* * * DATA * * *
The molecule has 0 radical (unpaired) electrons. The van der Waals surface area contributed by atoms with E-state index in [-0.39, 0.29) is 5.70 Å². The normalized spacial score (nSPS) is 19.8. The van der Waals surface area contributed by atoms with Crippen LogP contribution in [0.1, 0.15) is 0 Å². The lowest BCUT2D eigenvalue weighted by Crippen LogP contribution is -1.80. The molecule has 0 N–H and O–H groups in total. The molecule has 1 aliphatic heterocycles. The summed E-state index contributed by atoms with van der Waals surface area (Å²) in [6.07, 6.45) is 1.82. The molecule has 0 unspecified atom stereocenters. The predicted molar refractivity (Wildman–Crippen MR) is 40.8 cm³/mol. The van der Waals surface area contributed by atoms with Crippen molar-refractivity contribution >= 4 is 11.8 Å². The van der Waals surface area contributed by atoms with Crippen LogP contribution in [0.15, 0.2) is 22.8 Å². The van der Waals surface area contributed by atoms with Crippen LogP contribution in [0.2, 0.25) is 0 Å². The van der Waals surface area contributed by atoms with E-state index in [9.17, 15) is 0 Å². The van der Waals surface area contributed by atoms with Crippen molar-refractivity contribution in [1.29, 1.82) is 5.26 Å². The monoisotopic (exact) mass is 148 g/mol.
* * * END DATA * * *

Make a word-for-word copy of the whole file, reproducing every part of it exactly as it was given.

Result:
The molecule has 0 radical (unpaired) electrons. The van der Waals surface area contributed by atoms with E-state index in [-0.39, 0.29) is 5.70 Å². The normalized spacial score (nSPS) is 19.8. The van der Waals surface area contributed by atoms with Crippen LogP contribution in [0.1, 0.15) is 0 Å². The lowest BCUT2D eigenvalue weighted by Crippen LogP contribution is -1.80. The molecule has 0 N–H and O–H groups in total. The molecule has 1 aliphatic heterocycles. The summed E-state index contributed by atoms with van der Waals surface area (Å²) in [6.07, 6.45) is 1.82. The molecule has 0 unspecified atom stereocenters. The predicted molar refractivity (Wildman–Crippen MR) is 40.8 cm³/mol. The van der Waals surface area contributed by atoms with Crippen molar-refractivity contribution >= 4 is 11.8 Å². The van der Waals surface area contributed by atoms with Crippen LogP contribution in [0.15, 0.2) is 22.8 Å². The van der Waals surface area contributed by atoms with Crippen LogP contribution in [0.2, 0.25) is 0 Å². The van der Waals surface area contributed by atoms with E-state index in [9.17, 15) is 0 Å². The van der Waals surface area contributed by atoms with Crippen molar-refractivity contribution in [1.29, 1.82) is 5.26 Å². The monoisotopic (exact) mass is 148 g/mol.